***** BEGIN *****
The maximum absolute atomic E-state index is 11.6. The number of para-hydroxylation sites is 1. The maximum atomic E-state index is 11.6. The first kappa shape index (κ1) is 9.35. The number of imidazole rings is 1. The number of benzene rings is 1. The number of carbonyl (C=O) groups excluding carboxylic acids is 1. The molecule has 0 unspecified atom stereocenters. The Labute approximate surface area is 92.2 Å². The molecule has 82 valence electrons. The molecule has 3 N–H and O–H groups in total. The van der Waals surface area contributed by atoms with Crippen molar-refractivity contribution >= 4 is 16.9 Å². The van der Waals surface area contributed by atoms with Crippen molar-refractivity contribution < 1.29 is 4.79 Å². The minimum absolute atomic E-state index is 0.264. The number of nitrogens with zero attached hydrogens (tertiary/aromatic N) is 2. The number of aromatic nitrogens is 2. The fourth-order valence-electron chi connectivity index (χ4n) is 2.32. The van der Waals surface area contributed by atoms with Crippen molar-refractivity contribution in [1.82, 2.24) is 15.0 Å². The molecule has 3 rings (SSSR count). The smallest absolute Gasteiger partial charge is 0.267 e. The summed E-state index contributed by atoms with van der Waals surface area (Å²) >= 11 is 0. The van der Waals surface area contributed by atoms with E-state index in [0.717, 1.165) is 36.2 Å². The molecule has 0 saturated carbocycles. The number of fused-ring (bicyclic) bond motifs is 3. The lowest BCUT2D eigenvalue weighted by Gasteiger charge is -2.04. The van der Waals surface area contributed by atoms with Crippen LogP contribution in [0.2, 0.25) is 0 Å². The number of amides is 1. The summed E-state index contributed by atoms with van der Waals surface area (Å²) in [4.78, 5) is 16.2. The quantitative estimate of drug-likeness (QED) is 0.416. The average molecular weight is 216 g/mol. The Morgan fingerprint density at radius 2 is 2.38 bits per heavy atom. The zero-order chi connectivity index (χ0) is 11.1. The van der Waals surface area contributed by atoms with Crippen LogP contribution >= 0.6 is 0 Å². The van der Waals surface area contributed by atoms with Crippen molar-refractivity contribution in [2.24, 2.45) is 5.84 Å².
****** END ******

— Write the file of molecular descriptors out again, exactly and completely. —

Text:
The maximum absolute atomic E-state index is 11.6. The number of para-hydroxylation sites is 1. The maximum atomic E-state index is 11.6. The first kappa shape index (κ1) is 9.35. The number of imidazole rings is 1. The number of benzene rings is 1. The number of carbonyl (C=O) groups excluding carboxylic acids is 1. The molecule has 0 unspecified atom stereocenters. The Labute approximate surface area is 92.2 Å². The molecule has 82 valence electrons. The molecule has 3 N–H and O–H groups in total. The van der Waals surface area contributed by atoms with Crippen molar-refractivity contribution >= 4 is 16.9 Å². The van der Waals surface area contributed by atoms with Crippen molar-refractivity contribution < 1.29 is 4.79 Å². The minimum absolute atomic E-state index is 0.264. The number of nitrogens with zero attached hydrogens (tertiary/aromatic N) is 2. The number of aromatic nitrogens is 2. The fourth-order valence-electron chi connectivity index (χ4n) is 2.32. The van der Waals surface area contributed by atoms with Crippen molar-refractivity contribution in [1.82, 2.24) is 15.0 Å². The molecule has 3 rings (SSSR count). The smallest absolute Gasteiger partial charge is 0.267 e. The summed E-state index contributed by atoms with van der Waals surface area (Å²) >= 11 is 0. The van der Waals surface area contributed by atoms with E-state index in [0.717, 1.165) is 36.2 Å². The molecule has 0 saturated carbocycles. The number of fused-ring (bicyclic) bond motifs is 3. The lowest BCUT2D eigenvalue weighted by Gasteiger charge is -2.04. The van der Waals surface area contributed by atoms with Crippen LogP contribution in [0.2, 0.25) is 0 Å². The number of amides is 1. The summed E-state index contributed by atoms with van der Waals surface area (Å²) in [4.78, 5) is 16.2. The quantitative estimate of drug-likeness (QED) is 0.416. The average molecular weight is 216 g/mol. The Morgan fingerprint density at radius 2 is 2.38 bits per heavy atom. The zero-order chi connectivity index (χ0) is 11.1. The van der Waals surface area contributed by atoms with Crippen LogP contribution >= 0.6 is 0 Å². The van der Waals surface area contributed by atoms with Crippen molar-refractivity contribution in [2.24, 2.45) is 5.84 Å².